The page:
But, as I've learned, just because a guy can't afford a lawyer doesn't mean he's guilty. Go figure.

To most of us, a young black man in a Bob Marley T-shirt who admits to smoking pot is surely the guilty party. But Carson quickly saw through the stereotypes. She realized the level of cannabis in Wilkerson's bloodstream was so minimal that it could hardly be detected, much less impact his driving.

She also began to realize that, contrary to first impression, the crash wasn't Wilkerson's fault.

An investigator in the Public Defender's Office, Harry Ryon, first raised questions about the case. A former Los Angeles cop and a pro at accident reconstruction, Ryon approached Carson bluntly.

"He came to me and said, 'Your client didn't cause this accident,'" Carson recalls. Ryon's reconstruction showed clearly that the teenage driver was speeding left of the center lane — a fact verified by eyewitnesses.

The prosecutors didn't seem too interested. They never performed an accident reconstruction of their own. Instead, they stubbornly persisted in their original theory.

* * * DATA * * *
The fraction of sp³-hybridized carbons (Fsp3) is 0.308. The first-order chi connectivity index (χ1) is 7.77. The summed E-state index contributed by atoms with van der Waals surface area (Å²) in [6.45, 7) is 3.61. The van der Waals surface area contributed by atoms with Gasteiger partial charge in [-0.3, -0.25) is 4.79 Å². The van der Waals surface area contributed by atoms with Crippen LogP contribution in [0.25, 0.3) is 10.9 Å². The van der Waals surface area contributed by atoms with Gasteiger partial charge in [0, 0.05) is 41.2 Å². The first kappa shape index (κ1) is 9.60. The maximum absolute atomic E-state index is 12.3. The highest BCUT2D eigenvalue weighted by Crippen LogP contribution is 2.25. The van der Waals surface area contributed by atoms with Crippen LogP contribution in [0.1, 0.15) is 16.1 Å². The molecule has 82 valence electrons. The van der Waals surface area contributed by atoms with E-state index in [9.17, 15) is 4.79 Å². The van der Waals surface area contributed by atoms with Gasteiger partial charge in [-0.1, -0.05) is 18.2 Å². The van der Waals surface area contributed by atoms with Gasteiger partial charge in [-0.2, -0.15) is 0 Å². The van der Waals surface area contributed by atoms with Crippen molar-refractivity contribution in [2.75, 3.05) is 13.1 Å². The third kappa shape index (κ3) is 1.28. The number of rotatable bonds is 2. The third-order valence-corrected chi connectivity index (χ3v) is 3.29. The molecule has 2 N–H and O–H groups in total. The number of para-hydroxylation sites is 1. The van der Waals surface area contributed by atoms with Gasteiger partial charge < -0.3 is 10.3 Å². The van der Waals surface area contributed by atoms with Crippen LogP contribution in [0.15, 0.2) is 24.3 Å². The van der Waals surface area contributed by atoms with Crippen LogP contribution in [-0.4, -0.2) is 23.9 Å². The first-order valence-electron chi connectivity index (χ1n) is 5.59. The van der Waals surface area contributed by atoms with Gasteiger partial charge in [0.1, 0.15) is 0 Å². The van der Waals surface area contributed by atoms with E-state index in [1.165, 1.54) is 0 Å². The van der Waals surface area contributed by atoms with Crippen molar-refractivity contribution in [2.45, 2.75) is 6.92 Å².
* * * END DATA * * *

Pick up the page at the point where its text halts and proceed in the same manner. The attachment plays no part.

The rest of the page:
When Wilkerson insisted on his innocence, the public defenders agreed to take the case to trial.

"I have to thank my office for that," Carson says, still sounding giddy three days after the jury verdict. "I didn't pay for this defense; the taxpayers did. My office is under enormous strain right now with cost-cutting in the county, yet they stood by him the whole way."

Wilkerson made it known that he'd plead to a felony for leaving the scene of an accident. Prosecutors weren't having it.

"We did everything we could not to be there in trial," Carson says. "But when we had to, the office did not shirk its responsibility."